Latest from Hisham Melhem
The first Americans I met were the Marines. On July 15, 1958, hundreds of U.S. Marines landed on the beaches of Beirut. They did not storm any fortification, and no hostile force fired at them. They were greeted by curious, mostly happy onlookers, enterprising vendors eager to sell them American cigarettes, familiar nonalcoholic beverages and Lebanese food, and scores of children clamoring for candy, chewing gum and chocolate. I was one of those children. I was barely eight-and-a-half years old.
Nineteen men, driven by the manufactured rage of a whole generation of preachers of violence and armed with a budget of less than half a million dollars, shattered the thin veneer of our civilization and the brittle foundations of our democracy. We flailed violently.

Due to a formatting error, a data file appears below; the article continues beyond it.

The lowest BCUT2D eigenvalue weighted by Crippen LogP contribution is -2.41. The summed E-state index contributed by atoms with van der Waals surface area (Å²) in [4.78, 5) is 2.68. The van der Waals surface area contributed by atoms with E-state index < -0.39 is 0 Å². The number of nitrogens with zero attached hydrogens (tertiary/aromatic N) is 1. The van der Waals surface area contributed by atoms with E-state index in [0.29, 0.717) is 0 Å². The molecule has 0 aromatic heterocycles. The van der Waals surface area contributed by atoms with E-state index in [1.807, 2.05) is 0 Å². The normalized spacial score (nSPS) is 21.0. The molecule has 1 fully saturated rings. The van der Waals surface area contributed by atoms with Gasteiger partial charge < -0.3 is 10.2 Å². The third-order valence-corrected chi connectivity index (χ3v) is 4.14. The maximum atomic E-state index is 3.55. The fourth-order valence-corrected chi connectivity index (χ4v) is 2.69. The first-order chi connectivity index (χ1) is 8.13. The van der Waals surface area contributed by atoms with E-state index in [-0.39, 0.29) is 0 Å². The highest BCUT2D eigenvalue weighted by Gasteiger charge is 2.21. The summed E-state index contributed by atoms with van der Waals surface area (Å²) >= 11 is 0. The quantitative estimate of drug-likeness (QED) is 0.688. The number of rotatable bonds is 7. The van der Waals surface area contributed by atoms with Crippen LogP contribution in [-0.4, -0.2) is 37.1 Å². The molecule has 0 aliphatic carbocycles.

We are witnessing an intense scramble for control of the Middle East among mostly autocratic, disparate regimes, creating new alignments where the fabulous wealth of small states is conjugated with countries boasting larger armies, with proxies and mercenaries as expendable cannon fodder in tow.
These scarred and broken societies, ruled or controlled by merciless men, will remain in constant ferment for the foreseeable future.